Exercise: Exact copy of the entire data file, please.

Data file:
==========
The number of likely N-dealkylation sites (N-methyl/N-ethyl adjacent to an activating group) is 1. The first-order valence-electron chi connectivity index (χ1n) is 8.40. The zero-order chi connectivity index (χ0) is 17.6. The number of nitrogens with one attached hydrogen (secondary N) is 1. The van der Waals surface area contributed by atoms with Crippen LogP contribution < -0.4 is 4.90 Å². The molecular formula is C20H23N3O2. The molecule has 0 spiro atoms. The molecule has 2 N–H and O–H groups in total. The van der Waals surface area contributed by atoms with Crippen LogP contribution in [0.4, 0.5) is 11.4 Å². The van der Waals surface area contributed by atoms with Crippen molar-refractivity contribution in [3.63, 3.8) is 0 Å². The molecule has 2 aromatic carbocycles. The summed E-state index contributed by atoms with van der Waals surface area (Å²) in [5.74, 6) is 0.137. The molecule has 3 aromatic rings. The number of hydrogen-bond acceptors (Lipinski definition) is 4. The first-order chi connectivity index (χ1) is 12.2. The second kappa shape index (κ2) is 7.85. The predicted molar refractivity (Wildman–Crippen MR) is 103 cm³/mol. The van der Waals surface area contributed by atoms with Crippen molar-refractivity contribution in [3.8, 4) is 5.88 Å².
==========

The number of likely N-dealkylation sites (N-methyl/N-ethyl adjacent to an activating group) is 1. The first-order valence-electron chi connectivity index (χ1n) is 8.40. The zero-order chi connectivity index (χ0) is 17.6. The number of nitrogens with one attached hydrogen (secondary N) is 1. The van der Waals surface area contributed by atoms with Crippen LogP contribution < -0.4 is 4.90 Å². The molecular formula is C20H23N3O2. The molecule has 0 spiro atoms. The molecule has 2 N–H and O–H groups in total. The van der Waals surface area contributed by atoms with Crippen LogP contribution in [0.4, 0.5) is 11.4 Å². The van der Waals surface area contributed by atoms with Crippen molar-refractivity contribution in [3.63, 3.8) is 0 Å². The molecule has 2 aromatic carbocycles. The summed E-state index contributed by atoms with van der Waals surface area (Å²) in [5.74, 6) is 0.137. The molecule has 3 aromatic rings. The number of hydrogen-bond acceptors (Lipinski definition) is 4. The first-order chi connectivity index (χ1) is 12.2. The second kappa shape index (κ2) is 7.85. The predicted molar refractivity (Wildman–Crippen MR) is 103 cm³/mol. The van der Waals surface area contributed by atoms with Crippen molar-refractivity contribution in [3.8, 4) is 5.88 Å².